Search for Self
In act 2, Edward seeks psychiatric help because, as he explains, "I have ceased to believe in my own personality " Sir Henry answers this with the observation that it is a "very common malady. Very prevalent indeed." The entire play traces the course of how three people—Edward, Lavinia, and Celia—find that the personalities that they had believed in fall short of the world's requirements. It is significant that the first time Edward opens up to anyone and talks about the reality of his marriage is when he is left alone with a character whom he does not know, named "Unidentified Guest" by the playwright. To the stranger, Edward admits his uncertainty about a life without Lavinia, and when the stranger offers to bring her back, he accepts, despite the fact that he had previously felt she was forcing him into a life of falsehood. When she does come back, Edward realizes almost immediately that it is a mistake. He is not comfortable with himself, either with or without her, and so he believes that the best place for him would be isolated in a sanatorium where he would not have to put on any outward appearance at all.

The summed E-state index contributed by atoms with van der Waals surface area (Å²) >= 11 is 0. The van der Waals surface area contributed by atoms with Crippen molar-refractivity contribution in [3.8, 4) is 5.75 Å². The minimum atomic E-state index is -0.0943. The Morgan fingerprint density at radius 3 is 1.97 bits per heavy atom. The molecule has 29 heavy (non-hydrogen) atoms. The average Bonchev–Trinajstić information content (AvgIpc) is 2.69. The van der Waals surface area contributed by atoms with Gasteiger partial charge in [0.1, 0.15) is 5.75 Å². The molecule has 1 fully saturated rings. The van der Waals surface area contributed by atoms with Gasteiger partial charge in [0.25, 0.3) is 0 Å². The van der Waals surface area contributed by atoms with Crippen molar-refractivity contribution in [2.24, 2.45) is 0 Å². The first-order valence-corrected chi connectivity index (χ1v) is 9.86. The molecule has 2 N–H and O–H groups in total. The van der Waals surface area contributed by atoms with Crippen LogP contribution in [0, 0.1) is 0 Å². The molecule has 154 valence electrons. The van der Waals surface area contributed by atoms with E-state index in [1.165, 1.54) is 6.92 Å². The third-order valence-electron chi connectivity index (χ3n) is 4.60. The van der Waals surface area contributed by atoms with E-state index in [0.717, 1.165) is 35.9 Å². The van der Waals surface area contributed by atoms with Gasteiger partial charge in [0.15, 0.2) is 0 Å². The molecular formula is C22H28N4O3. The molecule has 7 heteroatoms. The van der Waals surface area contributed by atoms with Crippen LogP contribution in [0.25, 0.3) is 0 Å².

Lavinia's search for self, as Sir Henry explains it, started when she realized that her lover, Peter, was not only in love with another woman, but that the other woman was Celia, the woman with whom Edward was having an affair. Having lost two men to the same woman raises the question of her own desirability. She...
(The entire section is 1148 words.)
Want to Read More?
Subscribe now to read the rest of The Cocktail Party Themes. Plus get complete access to 30,000+ study guides!